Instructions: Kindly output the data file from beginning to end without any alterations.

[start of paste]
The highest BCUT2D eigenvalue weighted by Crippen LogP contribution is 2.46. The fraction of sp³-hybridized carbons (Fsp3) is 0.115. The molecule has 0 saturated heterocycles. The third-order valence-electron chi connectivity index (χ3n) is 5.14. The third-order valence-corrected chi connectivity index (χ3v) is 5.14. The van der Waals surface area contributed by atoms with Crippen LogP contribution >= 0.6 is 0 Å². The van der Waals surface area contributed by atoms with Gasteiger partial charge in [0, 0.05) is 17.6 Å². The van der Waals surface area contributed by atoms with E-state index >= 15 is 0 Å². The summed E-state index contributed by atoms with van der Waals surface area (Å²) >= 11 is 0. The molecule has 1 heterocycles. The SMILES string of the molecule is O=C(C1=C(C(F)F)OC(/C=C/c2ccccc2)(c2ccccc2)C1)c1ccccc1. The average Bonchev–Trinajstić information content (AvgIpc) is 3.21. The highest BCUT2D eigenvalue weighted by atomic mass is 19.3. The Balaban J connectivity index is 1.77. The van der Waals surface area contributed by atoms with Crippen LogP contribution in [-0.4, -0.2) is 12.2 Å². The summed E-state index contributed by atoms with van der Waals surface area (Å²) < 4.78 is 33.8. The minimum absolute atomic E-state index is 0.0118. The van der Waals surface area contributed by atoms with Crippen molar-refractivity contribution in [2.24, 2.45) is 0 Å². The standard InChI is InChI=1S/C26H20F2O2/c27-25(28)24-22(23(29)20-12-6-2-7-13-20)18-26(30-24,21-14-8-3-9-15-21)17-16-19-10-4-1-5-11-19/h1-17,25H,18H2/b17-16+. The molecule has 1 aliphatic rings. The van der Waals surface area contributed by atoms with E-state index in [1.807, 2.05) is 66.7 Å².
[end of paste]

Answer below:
The highest BCUT2D eigenvalue weighted by Crippen LogP contribution is 2.46. The fraction of sp³-hybridized carbons (Fsp3) is 0.115. The molecule has 0 saturated heterocycles. The third-order valence-electron chi connectivity index (χ3n) is 5.14. The third-order valence-corrected chi connectivity index (χ3v) is 5.14. The van der Waals surface area contributed by atoms with Crippen LogP contribution >= 0.6 is 0 Å². The van der Waals surface area contributed by atoms with Gasteiger partial charge in [0, 0.05) is 17.6 Å². The van der Waals surface area contributed by atoms with E-state index >= 15 is 0 Å². The summed E-state index contributed by atoms with van der Waals surface area (Å²) >= 11 is 0. The molecule has 1 heterocycles. The SMILES string of the molecule is O=C(C1=C(C(F)F)OC(/C=C/c2ccccc2)(c2ccccc2)C1)c1ccccc1. The average Bonchev–Trinajstić information content (AvgIpc) is 3.21. The highest BCUT2D eigenvalue weighted by atomic mass is 19.3. The Balaban J connectivity index is 1.77. The van der Waals surface area contributed by atoms with Crippen LogP contribution in [-0.4, -0.2) is 12.2 Å². The summed E-state index contributed by atoms with van der Waals surface area (Å²) < 4.78 is 33.8. The minimum absolute atomic E-state index is 0.0118. The van der Waals surface area contributed by atoms with Crippen molar-refractivity contribution in [2.24, 2.45) is 0 Å². The standard InChI is InChI=1S/C26H20F2O2/c27-25(28)24-22(23(29)20-12-6-2-7-13-20)18-26(30-24,21-14-8-3-9-15-21)17-16-19-10-4-1-5-11-19/h1-17,25H,18H2/b17-16+. The molecule has 1 aliphatic rings. The van der Waals surface area contributed by atoms with E-state index in [1.807, 2.05) is 66.7 Å².